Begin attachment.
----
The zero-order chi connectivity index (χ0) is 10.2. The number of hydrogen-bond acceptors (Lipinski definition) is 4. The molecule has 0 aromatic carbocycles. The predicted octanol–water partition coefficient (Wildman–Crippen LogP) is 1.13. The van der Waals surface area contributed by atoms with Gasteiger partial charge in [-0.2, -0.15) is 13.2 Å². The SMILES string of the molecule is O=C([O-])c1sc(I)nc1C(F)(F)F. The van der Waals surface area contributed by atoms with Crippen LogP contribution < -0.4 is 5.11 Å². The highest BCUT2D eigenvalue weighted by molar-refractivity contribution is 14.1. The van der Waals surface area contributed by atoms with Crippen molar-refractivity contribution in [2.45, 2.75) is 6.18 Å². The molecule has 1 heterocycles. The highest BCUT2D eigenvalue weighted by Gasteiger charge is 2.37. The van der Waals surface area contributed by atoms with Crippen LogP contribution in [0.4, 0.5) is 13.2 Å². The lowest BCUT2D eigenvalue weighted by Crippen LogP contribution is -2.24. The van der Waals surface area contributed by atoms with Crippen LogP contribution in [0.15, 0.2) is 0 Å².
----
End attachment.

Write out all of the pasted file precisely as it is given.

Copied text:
The zero-order chi connectivity index (χ0) is 10.2. The number of hydrogen-bond acceptors (Lipinski definition) is 4. The molecule has 0 aromatic carbocycles. The predicted octanol–water partition coefficient (Wildman–Crippen LogP) is 1.13. The van der Waals surface area contributed by atoms with Gasteiger partial charge in [-0.2, -0.15) is 13.2 Å². The SMILES string of the molecule is O=C([O-])c1sc(I)nc1C(F)(F)F. The van der Waals surface area contributed by atoms with Crippen LogP contribution < -0.4 is 5.11 Å². The highest BCUT2D eigenvalue weighted by molar-refractivity contribution is 14.1. The van der Waals surface area contributed by atoms with Crippen molar-refractivity contribution in [2.45, 2.75) is 6.18 Å². The molecule has 1 heterocycles. The highest BCUT2D eigenvalue weighted by Gasteiger charge is 2.37. The van der Waals surface area contributed by atoms with Crippen LogP contribution in [0.4, 0.5) is 13.2 Å². The lowest BCUT2D eigenvalue weighted by Crippen LogP contribution is -2.24. The van der Waals surface area contributed by atoms with Crippen LogP contribution in [0.15, 0.2) is 0 Å².